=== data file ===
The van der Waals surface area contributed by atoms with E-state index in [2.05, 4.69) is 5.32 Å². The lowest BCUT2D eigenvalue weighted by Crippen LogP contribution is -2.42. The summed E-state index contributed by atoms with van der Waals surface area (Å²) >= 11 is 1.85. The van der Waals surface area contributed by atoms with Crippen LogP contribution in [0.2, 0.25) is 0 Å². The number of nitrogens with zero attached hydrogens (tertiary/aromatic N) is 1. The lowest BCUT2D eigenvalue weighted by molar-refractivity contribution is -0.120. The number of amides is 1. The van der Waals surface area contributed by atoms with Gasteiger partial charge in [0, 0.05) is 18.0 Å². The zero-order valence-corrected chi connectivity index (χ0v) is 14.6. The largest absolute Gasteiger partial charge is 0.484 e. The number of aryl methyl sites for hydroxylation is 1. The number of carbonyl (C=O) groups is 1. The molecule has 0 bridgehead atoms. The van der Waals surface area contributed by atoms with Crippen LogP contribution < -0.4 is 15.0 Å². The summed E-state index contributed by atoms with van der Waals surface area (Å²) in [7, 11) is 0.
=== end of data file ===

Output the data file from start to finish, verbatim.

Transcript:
The van der Waals surface area contributed by atoms with E-state index in [2.05, 4.69) is 5.32 Å². The lowest BCUT2D eigenvalue weighted by Crippen LogP contribution is -2.42. The summed E-state index contributed by atoms with van der Waals surface area (Å²) >= 11 is 1.85. The van der Waals surface area contributed by atoms with Crippen LogP contribution in [0.2, 0.25) is 0 Å². The number of nitrogens with zero attached hydrogens (tertiary/aromatic N) is 1. The lowest BCUT2D eigenvalue weighted by molar-refractivity contribution is -0.120. The number of amides is 1. The van der Waals surface area contributed by atoms with Gasteiger partial charge in [0, 0.05) is 18.0 Å². The zero-order valence-corrected chi connectivity index (χ0v) is 14.6. The largest absolute Gasteiger partial charge is 0.484 e. The number of aryl methyl sites for hydroxylation is 1. The number of carbonyl (C=O) groups is 1. The molecule has 0 bridgehead atoms. The van der Waals surface area contributed by atoms with Crippen LogP contribution < -0.4 is 15.0 Å². The summed E-state index contributed by atoms with van der Waals surface area (Å²) in [7, 11) is 0.